Blog - Screaming Circuits


Screaming Circuits at EE Live

If you're in San Jose, CA this week, stop by and see us at the EELive show. We'll be in booth 927 - just a short walk, and a left turn from the entrance.

Show hours are:

Tuesday, April 1,    10:30 - 5:00
Wednesday            10:30 - 5:00
Thursday                10:30 - 1:30

Map to booth 2014

0.4mm Pitch BGA is Awesome

I recently had a conversation with a friend about 0.4mm pitch BGAs. The specific part is the Freescale FreescaleKL03KL03 ARM Coretex-M0+ microcontroller in a 1.6mm x 2mm, 04.mm pitch package. That's a 20 ball wafer scale BGA form factor.

I don't have an actual part to photograph next to a grain of sand, but trust me (or don't), it's really small.

Ti 0.44 pitch dimensionsThe challenge, and the reason I suggested a QFN form factor instead, is the costs
involved. If you have the extra budget money for more expensive PC boards, then go ahead and use this form factor. You probably won't be able to use this package in cost constrained situations.

The simple reason is that you can't escape route the inner six pins without using super small vias between pads, or in pads and filled and plated over. The page on the left is from a Ti doc, but any variations in geometry will be minor.

You can see that you can't put a trace between the pads. Maybe a 2 mil trace, but maybe not. There just isn't much room. The recommended method is to put micro vias in the pads and have them filled and plated over at the board fab house. Never put a via in a micro BGA pad unless it's filled, plated over, and flat.

Duane Benson
There are more things in heaven and earth, Horatio, 
Than are dreamt of in your philosophy.
But open vias in pads aren't one of them

When is an 0201 Not an 0201?

Metric vs US resistor packageI'm working on a special project here that involves some 0402 LEDs and 0201 resistors. When doing such a thing, you should always check the footprint you're using against the data sheet. When using extra small parts, like this, I recommend making a custom footprint unless the one you picked is exact, and I mean exact. There just isn't an margin for error at these geometries.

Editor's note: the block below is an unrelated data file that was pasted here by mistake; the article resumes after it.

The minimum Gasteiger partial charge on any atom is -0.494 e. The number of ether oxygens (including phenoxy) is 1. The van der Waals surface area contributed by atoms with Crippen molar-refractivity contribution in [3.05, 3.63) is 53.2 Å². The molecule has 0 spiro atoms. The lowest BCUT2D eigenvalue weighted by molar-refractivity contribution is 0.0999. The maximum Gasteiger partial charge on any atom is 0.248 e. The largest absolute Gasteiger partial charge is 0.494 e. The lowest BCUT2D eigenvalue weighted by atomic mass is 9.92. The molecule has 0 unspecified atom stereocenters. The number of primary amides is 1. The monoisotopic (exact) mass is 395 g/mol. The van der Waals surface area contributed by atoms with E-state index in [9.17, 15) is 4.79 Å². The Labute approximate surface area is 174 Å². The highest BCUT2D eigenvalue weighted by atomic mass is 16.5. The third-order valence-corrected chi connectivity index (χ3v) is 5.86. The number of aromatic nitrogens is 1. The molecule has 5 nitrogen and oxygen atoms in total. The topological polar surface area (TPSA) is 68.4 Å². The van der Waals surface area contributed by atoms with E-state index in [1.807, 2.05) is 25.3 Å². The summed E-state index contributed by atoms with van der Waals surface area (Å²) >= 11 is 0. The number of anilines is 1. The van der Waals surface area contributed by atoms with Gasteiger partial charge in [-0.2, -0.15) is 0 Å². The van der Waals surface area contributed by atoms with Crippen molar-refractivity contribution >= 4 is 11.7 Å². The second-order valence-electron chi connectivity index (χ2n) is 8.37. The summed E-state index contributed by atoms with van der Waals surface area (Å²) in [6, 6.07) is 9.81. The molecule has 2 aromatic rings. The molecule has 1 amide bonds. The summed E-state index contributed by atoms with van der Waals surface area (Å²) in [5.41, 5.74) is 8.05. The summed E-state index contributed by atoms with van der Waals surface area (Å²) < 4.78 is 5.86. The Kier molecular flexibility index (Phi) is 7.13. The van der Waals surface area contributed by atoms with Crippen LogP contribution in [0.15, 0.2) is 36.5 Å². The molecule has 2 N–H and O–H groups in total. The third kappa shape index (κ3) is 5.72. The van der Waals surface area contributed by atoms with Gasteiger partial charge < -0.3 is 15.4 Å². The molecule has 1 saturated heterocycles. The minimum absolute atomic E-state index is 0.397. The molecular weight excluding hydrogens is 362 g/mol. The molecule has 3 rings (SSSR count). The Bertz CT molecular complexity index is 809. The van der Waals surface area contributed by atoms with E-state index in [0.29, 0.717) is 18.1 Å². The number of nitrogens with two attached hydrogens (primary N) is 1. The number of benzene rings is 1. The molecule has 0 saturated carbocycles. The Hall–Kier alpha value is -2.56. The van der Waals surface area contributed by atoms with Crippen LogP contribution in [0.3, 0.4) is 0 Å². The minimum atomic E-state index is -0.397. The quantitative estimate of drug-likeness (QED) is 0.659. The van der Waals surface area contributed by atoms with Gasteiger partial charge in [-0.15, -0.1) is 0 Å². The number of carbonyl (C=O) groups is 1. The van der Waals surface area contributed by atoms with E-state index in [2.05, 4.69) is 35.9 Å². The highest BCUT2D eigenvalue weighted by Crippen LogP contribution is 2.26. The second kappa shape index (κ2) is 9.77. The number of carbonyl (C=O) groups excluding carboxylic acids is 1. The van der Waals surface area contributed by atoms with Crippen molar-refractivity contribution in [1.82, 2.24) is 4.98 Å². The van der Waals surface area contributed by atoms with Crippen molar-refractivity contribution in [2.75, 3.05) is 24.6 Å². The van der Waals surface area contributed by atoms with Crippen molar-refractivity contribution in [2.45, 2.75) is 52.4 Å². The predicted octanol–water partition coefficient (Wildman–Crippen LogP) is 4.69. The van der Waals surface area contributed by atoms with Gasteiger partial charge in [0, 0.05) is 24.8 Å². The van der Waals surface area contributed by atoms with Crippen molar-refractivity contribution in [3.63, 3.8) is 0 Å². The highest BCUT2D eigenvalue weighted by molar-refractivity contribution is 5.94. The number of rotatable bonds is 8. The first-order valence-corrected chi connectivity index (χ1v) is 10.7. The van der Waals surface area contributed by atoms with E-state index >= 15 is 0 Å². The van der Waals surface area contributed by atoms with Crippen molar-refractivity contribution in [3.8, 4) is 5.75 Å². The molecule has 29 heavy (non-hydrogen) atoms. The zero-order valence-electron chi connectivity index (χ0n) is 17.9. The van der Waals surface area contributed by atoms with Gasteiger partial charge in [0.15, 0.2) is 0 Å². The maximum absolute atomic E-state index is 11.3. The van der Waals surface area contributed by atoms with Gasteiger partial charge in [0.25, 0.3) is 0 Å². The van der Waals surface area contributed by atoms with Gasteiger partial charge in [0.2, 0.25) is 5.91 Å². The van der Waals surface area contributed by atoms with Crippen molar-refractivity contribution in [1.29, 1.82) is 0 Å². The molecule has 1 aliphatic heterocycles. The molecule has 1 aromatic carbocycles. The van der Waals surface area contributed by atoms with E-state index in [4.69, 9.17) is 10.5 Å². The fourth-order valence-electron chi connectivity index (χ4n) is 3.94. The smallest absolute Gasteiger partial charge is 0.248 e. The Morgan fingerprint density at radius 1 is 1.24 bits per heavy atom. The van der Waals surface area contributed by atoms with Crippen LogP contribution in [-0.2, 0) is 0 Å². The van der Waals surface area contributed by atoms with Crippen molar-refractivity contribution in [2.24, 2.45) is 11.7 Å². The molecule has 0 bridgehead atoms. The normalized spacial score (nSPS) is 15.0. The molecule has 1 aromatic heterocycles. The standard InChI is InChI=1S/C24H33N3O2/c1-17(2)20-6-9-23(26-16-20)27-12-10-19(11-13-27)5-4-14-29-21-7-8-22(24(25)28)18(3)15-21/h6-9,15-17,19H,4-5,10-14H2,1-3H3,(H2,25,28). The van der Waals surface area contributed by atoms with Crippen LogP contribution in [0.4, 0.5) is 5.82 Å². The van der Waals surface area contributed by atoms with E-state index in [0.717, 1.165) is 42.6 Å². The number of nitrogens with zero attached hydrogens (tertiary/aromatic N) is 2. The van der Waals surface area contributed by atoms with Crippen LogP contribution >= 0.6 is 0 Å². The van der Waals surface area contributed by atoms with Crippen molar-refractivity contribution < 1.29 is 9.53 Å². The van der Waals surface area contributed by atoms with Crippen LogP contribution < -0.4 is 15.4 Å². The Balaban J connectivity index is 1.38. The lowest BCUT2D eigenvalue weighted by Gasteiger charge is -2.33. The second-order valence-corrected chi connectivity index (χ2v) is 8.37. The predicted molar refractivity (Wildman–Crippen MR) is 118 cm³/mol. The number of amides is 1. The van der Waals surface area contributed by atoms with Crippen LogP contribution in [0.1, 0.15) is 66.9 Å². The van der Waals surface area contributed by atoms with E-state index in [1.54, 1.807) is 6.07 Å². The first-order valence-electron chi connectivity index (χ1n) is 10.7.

Take a look at the table on the right. The dimensions are in mm. Spot anything a bit off? Counter to most data sheets, the sizes listed in the "Type" column are metric sizes. At DigiKey, the package was listed as "0201 (0603 Metric)." I see that all the time, but for some reason, most data sheets Metric vs US resistor package Conversionshow the package name in US size while listing the dimensions in metric.

The first table was at the front of this data sheet (page 5). The second table was on page 35 - the opposite end of the data sheet.

We do occasionally get boards with metric size pads for a US size part, or vice verse. Sometimes we can make it fit, but not always. Bottom line, is to check and double check. I caught this one because the dimension .54 mm is about 21 mils, which is too small for an 0402. That, and the fact that the table doesn't list an 0201 size.

Duane Benson
Is it Bigfoot or Sasquatch?

 

EELive The Show is On it's Way

If you're going to be in San Jose during the first week in April,stop by the EELive show (formerly known as the Embedded Systems Conference). We'll be in booth 972. Stop by and see what we can do for you. Maybe earn a fabulous T-Shirt.

While you're there, check out my two sessions:

"FPGAs - Light at the End of the Learning Curve", at 3:30 on Tuesday. It's not exactly PCB Assembly, but FPGAs are quite cool and getting more useful by the minute. Get some basic knowledge and see how to avoid many beginner traps.

My second session: "Best Practices in Circuit Board Design", part of the "Hardware Startup Engineering Summit," is set for 2:15 on Tuesday. You can watch that one and then run with me to my FPGA session at 3:30. Place bets on whether I can make it in time.

Duane Benson
Ach, Captain. She Canna Go Any Faster

  

 

Possible Weather Caused Delays

Sign on 2-6-14UPDATE Feb 11, 2014

We are back to our usual 40 degrees and drizzling - so business as usual. No more weather delays from this storm. Just dampness. Never... ending... dampness...

 ---------

Yes, we here in the Portland area can get snow too. I know it's not as deep as everywhere else, but it still gets in the way. That means that some parts shipments in to our plant may be late and some finished board shipments going out may be late.

Unfortunately, I have to pop up a reminder that  weather related days do not count toward your turn-time. I'll let you know as soon as I can if anything changes. Unless it gets worse, Bob the cat will attempt to keep on delivering, but may be late.

Duane Benson
Eli The Ice Man says "What?"

 

UPDATE Feb 7, 2014:

We're here. We're working. But we still may have some weather caused delays. I know, Minnesota has ten more feet of snow than we do, but they also have things like snow plows and mittens.

Here's proof positive that Bob the Cat is attempting to get parts in and out of here.

Bob the cat prints